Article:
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Life in the UK - What Are You Doing Here?

I started this Life in the UK blog series as a self reflection piece, to put everything into perspective and to remind myself that the road (less) travelled is not a lonely experience but a fulfilling one. In this part of the series, I don't hesitate to share what those early years felt like and how it has shaped me into who I am today. Often asked 'Where are you from?' by curious and interested people I am meeting for the first time, I immediately warm up to them. My usual response is, ‘I am from Fiji’! But internally, I find myself asking this question over the years, especially when life was really tough living abroad away from all things familiar. WHY am I here? is my point of reflection to this rhetorical question, "What are you doing here?".


Building the context of who I am is a good way to explain why I am here. I am a mid-40 year old Rotuman woman living in Wiltshire, United Kingdom. My parents are Rotuman, from Fiji. When I graduated from high school, I went straight to university and studied tourism and management. I was fortunate that my first job, after university, was in the hotel sector. I worked in Sales & Marketing, for a 5 star resort in the Cook Islands. After 3 years, I returned to my home country and worked for a regional tourism organisation, promoting the South Pacific as a tourist destination. I got to travel for work in this role, it was a dream come true and a start to a promising career.

Soon enough the novelty of international travel wore off. I began to desire stability and a family of my own. My future husband and I were in a long-distance relationship, we both wanted to settle down, so we got married in our mid 20s - cutting to the chase, we had a shotgun wedding/civil ceremony. It was hard to leave my family and community, moving to a place where I didn't know anyone or hadn’t visited before. There weren't many people like me in the area where I moved to, so it was difficult at first. But I knew that if I wanted my dream job and family life, then this was what needed to happen.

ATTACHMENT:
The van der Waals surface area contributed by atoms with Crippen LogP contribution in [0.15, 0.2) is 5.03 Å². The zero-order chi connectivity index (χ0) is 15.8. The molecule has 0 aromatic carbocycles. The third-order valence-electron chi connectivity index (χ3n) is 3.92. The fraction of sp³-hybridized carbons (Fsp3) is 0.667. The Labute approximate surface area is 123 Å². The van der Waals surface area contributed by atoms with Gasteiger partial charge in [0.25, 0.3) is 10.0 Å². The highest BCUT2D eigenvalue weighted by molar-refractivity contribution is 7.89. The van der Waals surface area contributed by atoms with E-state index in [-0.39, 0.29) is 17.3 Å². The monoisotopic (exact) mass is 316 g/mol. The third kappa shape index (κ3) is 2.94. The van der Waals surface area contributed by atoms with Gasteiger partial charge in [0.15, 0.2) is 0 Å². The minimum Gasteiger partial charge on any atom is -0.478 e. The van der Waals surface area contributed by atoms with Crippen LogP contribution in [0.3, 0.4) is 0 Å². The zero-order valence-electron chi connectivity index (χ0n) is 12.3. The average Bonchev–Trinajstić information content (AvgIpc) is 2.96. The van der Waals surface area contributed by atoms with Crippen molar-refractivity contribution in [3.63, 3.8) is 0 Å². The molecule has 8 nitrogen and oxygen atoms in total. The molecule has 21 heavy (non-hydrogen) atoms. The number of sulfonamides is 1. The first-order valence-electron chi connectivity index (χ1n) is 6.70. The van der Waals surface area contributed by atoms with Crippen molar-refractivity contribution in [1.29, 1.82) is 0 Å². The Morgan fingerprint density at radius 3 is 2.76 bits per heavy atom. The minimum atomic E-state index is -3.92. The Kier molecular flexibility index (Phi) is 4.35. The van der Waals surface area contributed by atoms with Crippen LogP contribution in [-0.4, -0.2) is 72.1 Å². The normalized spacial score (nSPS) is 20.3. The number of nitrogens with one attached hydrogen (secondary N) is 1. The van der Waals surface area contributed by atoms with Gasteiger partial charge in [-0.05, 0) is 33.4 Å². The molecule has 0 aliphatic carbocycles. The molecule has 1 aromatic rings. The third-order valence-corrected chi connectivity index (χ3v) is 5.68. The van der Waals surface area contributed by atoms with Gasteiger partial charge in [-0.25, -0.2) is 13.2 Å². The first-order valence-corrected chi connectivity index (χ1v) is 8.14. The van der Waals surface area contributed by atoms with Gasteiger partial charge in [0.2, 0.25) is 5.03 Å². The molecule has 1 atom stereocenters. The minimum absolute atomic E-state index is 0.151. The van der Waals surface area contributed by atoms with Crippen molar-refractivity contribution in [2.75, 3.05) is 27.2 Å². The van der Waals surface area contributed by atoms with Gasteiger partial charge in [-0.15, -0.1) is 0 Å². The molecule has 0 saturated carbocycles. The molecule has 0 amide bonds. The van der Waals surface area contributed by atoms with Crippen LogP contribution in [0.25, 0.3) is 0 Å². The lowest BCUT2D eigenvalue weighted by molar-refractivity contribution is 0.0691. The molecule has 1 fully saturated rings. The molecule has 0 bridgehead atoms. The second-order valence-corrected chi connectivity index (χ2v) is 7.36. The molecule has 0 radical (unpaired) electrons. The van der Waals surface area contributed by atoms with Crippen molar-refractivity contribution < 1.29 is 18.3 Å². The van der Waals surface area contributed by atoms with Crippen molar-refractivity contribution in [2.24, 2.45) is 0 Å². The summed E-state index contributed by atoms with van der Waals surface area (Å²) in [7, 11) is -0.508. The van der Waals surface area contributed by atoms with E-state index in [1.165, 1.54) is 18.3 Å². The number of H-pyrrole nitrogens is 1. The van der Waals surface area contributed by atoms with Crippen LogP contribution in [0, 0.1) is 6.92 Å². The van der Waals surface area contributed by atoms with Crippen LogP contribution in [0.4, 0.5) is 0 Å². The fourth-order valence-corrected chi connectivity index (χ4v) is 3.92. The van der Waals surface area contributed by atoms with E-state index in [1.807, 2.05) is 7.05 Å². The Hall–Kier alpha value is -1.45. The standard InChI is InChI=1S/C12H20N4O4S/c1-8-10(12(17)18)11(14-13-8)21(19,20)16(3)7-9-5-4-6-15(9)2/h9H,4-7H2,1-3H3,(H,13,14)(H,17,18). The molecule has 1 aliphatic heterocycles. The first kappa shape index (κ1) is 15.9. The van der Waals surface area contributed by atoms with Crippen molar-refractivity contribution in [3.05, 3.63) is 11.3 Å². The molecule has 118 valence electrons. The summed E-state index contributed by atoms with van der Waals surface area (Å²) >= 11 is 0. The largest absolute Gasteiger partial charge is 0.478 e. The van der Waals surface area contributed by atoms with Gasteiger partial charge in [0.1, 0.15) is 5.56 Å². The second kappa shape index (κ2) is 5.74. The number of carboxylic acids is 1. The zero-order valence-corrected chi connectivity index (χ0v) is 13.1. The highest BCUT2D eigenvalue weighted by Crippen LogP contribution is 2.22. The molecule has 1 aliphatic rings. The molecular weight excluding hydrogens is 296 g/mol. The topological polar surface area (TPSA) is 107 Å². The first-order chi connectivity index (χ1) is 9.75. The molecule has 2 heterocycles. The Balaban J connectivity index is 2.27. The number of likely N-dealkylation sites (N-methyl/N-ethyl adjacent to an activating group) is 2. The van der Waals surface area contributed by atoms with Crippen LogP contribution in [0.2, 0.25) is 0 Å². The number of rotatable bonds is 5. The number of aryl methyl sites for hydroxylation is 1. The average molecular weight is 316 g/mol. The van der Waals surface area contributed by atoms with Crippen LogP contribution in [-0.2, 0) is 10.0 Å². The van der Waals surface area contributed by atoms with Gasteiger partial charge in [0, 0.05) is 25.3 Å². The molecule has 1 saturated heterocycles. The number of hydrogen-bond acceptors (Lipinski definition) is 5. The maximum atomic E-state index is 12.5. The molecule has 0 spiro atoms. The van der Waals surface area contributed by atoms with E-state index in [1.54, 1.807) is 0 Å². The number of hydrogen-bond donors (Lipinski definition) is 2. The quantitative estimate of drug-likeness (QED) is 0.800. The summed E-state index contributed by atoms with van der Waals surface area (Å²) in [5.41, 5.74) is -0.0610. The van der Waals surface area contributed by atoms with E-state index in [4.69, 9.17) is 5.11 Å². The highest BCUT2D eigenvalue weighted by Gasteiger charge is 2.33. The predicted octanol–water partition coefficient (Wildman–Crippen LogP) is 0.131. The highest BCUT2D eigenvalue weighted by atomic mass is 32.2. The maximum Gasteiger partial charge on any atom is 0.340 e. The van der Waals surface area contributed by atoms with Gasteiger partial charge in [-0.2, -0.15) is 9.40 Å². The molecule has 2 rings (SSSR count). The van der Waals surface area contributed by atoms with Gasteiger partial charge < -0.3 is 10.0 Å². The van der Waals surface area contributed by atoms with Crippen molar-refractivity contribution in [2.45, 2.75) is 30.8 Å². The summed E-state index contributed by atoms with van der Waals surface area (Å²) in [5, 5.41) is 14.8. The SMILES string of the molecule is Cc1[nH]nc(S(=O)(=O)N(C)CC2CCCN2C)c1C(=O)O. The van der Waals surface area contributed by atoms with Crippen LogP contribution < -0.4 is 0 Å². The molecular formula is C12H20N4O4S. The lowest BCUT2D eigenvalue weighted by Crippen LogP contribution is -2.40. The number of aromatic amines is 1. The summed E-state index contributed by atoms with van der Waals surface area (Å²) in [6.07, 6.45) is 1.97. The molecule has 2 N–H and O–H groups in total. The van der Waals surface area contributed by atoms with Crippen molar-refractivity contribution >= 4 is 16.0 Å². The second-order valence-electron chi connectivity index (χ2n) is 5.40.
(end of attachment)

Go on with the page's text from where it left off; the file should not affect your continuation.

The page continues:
You need patience, perseverance and faith when working toward your dreams; without these qualities there is no way forward!

A year after our son was born, I returned to work. We needed the money, and I missed the workplace. I was hoping to make new likeminded friends and gain some independence. There weren't many other coloured people around when I started working at my first full time job. And there any military spouses either. I adjusted to being the only coloured person in an all-white environment, this happened often and something I took in my stride. Quite frankly, I was naïve and didn't pay too much attention to the differences but just looking to work peaceably and get the most out of my career. It was not easy getting a job that matched my skills and experience, so I was just grateful for the opportunity.

What are you doing here?

How will it change you?

Why is it important for you to be here?

These questions gave me perspective, kept me grounded. I knew what I was doing here, I chose to be here because I wanted a family. We were raising our child together here, we wanted to give him a life with more opportunities, to make a difference. I guess this holds true for most people who migrate, they do so for the economic opportunities and to break free from poverty. Why is it important for me to be here? Because I was ready to take the risk, able to do the work and deal with culture shock, committed enough not to give up when things got tough, and smart enough to learn from my mistakes. I knew why it was important because I believed that we needed to stick together, that’s what marriage is – self-sacrifice and hard work. The reality was that we didn’t have a choice, we couldn’t go back because we had just begun.